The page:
Global Macro is an important invetment strategy adopted by many hedge funds that uses a top-down view of markets to develop investment theses, instead of being tied to specfic formulae or arbitrage strategies.
Q. So these are one of the important flavors of hedge funds… what distinguishes them from other kinds?
A. One of the most important things is that Global Macro funds are not classic arbitrage-type strategies based on mean reversion, like a huge percentage of hedge fund strategies are. So a Global Macro guy might say… hey, I think the odds of QE3 are expanding right here, or I think oil prices have peaked out, and play that trend. An arbitrage strategy guy would be saying things like: the price of this security is out of whack with the price of that other security, and over time they’re going to come back into line, so I’m going to play that.
Q. So what are the big trends these guys are playing at the moment?
A. A few of the things they’re focused on, are the growth rate in China, weather conditions driving crop pricing, relative value of world currencies– the British Pound is cheap, the Yen is expensive. And global equities– if you don’t think the EZ will collapse, the EU equity markets look cheaper than the US market.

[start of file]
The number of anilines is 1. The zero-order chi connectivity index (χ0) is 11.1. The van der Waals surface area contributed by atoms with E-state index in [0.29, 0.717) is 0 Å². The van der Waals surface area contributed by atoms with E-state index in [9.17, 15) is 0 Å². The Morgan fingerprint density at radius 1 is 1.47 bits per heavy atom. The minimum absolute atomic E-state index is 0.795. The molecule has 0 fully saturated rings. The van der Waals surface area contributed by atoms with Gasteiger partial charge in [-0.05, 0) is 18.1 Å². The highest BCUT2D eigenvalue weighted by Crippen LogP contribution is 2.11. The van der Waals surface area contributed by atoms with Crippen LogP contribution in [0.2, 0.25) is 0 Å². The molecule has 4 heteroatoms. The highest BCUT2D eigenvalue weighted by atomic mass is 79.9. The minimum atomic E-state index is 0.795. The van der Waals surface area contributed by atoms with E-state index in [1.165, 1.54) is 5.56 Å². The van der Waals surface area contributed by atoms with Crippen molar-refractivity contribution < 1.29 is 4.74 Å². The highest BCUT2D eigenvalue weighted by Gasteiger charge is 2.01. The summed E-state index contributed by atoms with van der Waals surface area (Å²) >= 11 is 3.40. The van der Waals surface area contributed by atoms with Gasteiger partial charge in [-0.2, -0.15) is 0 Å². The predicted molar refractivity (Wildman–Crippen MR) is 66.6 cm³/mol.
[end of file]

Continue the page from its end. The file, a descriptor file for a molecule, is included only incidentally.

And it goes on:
Q. So how do investors approach allocation to this category? How does it fit in with the other sorts of alternative investments you might be considering.
A. This is a really fundamental point. There are lots of funds that are based on some sort of “convergence” strategy, classic arbitrages that perform very well in normal markets. On the other hand, as we learned in 2007, lots of those traditional statistical relationships fly out the window in a period of extreme crisis. So that’s when “convergent” strategies tend to do poorly, but “divergent” strategies like Global Macro can do very well. And in fact, global macro has proven itself to be the best performing strategy class during crisis times.
Q. Which, looking at the Eurozone, for example, one might say are not exactly safely behind us.
A. Right. To me, alternative investing is the same as traditional investing in that sense: it’s crucial to allocate across types of strategies. It’s foolish to say, oh, I have X% allocated to alternatives. What kinds of strategies are you in, and how will they perform vis-à-vis each other in different economic climates? That’s the question.